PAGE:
This is essentially a Drunken Noodle recipe, but some ingredients have been changed to make it more breakfasty and American.  It’s also not going to be as spicy as your run of the mill Drunken Noodles since I’ve taken out the Thai Chilis; a hot pepper is just enough to push that hangover nausea to a full-blown “Can I make it to the toilet before I BLAAARRRGGGG?!!” moment.

  • Preheat oven to 400°.  When ready, bake the pack of bacon on a foil-lined baking sheet for 20-25 minutes, or until crispy.  Yes, I said to bake your bacon, and yes, I said to use an entire pack of it.  This is a hangover recovery meal, not an example of health.  Set aside when finished.
  • Soak and soften noodles in boiling water.  When done, drain, rinse, and set aside.

A note on the noodles – The kind of noodles I use are wide rice noodles (also sometimes labeled as rice sticks), an Asian noodle available in any Asian market, or online, if those kinds of markets aren’t in your area.  In the end, any Asian noodle will do; just don’t use normal pasta.

Yes, it does matter; stop arguing with me.  Never argue with a chef, especially if he’s drunk.

“It’s up to you whether I beat JUST the eggs!”

  • Beat eggs in a large bowl.
  • Melt some butter in a large skillet.  When hot, pour in eggs, and create a large, thin omelet – this can be made by constantly shaking the pan until egg mixture is mostly solid, and then flip.  Set aside.
  • In a large pan/wok, cook the sausage/pork.  Set aside.
  • Crumble bacon, cut omelet into 1” x 2” sections, and pour sausage into a large bowl.
  • In the same pan/wok, heat some oil.  When hot, throw in garlic, shallots and mushrooms.  Fry until soft.
  • Throw in drained noodles.  Mix well.
  • Pour and mix in 2 – 4 tablespoons of soy sauce.
  • Toss in 2 tablespoons of butter.  Mix until completely incorporated.
  • Salt and pepper noodles to taste.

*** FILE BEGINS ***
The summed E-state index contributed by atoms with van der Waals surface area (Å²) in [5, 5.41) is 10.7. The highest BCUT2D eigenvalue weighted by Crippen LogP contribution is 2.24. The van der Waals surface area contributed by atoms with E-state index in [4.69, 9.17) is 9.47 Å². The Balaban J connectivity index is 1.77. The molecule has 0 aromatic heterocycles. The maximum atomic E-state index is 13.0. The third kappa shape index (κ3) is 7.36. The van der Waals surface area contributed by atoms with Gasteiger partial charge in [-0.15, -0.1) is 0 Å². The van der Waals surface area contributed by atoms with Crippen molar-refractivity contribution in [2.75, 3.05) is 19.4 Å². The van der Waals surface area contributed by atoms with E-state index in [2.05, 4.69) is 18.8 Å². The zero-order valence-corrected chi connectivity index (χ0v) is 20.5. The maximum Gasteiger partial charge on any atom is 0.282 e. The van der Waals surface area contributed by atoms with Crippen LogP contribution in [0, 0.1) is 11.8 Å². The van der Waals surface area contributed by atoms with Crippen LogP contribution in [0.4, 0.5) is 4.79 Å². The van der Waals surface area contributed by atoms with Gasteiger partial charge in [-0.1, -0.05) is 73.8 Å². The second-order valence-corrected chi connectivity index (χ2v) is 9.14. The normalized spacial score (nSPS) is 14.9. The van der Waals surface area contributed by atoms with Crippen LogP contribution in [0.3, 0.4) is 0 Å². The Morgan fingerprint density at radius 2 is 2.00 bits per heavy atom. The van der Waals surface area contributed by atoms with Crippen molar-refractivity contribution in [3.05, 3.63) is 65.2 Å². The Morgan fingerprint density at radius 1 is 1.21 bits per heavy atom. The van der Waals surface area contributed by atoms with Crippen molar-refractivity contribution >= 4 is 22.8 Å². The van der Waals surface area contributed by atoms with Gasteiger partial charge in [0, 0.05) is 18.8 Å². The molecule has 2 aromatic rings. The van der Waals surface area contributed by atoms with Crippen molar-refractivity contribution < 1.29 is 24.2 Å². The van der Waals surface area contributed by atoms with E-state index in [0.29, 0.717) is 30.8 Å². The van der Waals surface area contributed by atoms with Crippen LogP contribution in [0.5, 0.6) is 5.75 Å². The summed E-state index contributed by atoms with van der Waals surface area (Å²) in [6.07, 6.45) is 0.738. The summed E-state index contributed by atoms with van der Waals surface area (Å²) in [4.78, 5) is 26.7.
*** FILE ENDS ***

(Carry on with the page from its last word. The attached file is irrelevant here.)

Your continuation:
• Pour in bacon, sausage, and eggs.  You must mix it.
  • Pour in ¼ cup of maple syrup.  You must mix it.
  • Pour in a shot of Jack Daniels (this is called ‘Hair of the Dog’ Noodles, after all, and the whiskey compliments the syrup). You must mix it.
  • Now mix it into shape; shape it up; get straight; go forward; move ahead; try to detect it; it’s not too late; to mix it . . . mix it good (WHIPCRACK).

    Hold on, let me turn down my stereo; it’s starting to affect my writing.

  • Add in chives.
  • Serve.

Now, I know this seems like some reject from Epic Meal Time, but once the dish is made, it’s not all that; the amount of noodles helps spread out all the protein, syrup and liquor.  What you end up with is something that is equally sweet and savory, crispy and soft, simply delicious and ‘who gives a crap as long as it helps with the hangover?’  My roommate, who ate much of the finished dish, stated that it was the perfect hangover meal because it was easy to eat.  I think he meant that you didn’t have to do any hard work to consume it, like peel any fruit . . . or, like, chew it.  Every single bite will taste like glorious mix of every breakfast you’ve ever had.  Not for the vegetarian, nor the health-conscious, but perfect for a household full of drunks after a wild and crazy house party.


The Spicy Cucumber

Spicy, sweet, crunchy . . . and different.

I was lamenting to my girlfriend while on a date at some small sushi bar I don’t remember the name or location of about how I was running out of ideas for the food portion of my blog.  I had done all the drinks I had concocted over the years, but the well had run dry.  I had experimented with food, both expensive and cheap, until my budget no longer allowed me the comfort to do so.  There was always the option of blogging about diet and exercise, but that would take something like 30 weeks to finish (it actually took 35), and I was too lazy at the time to consider starting that.

My girlfriend sighed, held up the Japanese beer we had split, and said to just do something with Japanese beer and sake.  A lightbulb went off in my brain, and I exalted that she was a genius.  She told me she just wanted me to shut the fuck up, which is a feeling I cause in almost all my friends, family, and random passersby.  It took me a long while to get the right mixture of ingredients, but I finally hit it on the nail.

Hey . . . where’s the god damn cucumber?!

The Spicy Cucumber

– Sake (one shot)
– Ginger Ale
– Green Tea (2 Bags)
– 1 Cup of Sugar
– 1 Cup of Water
– Cucumber
– Wasabi Paste/Powder

A Word on Wasabi – It’s going to be a rare thing if you actually find real wasabi outside of Japan.  The wasabi root is hard to grow and is very rare.  It’s expensive even in Japan, and that’s where it grows.  If you’re a culinary snob who argues that sake must be served chilled, or hot, or tepid, or served out of the ass of a howler monkey (all of which are legit ways to consume sake, by the way, it all just depends on the season . . . the monkey option, for example, is a Spring affair) and demand that all of your ingredients be authentic, good luck.  I’ll be getting plastered for the eighth time over here while you’re still looking.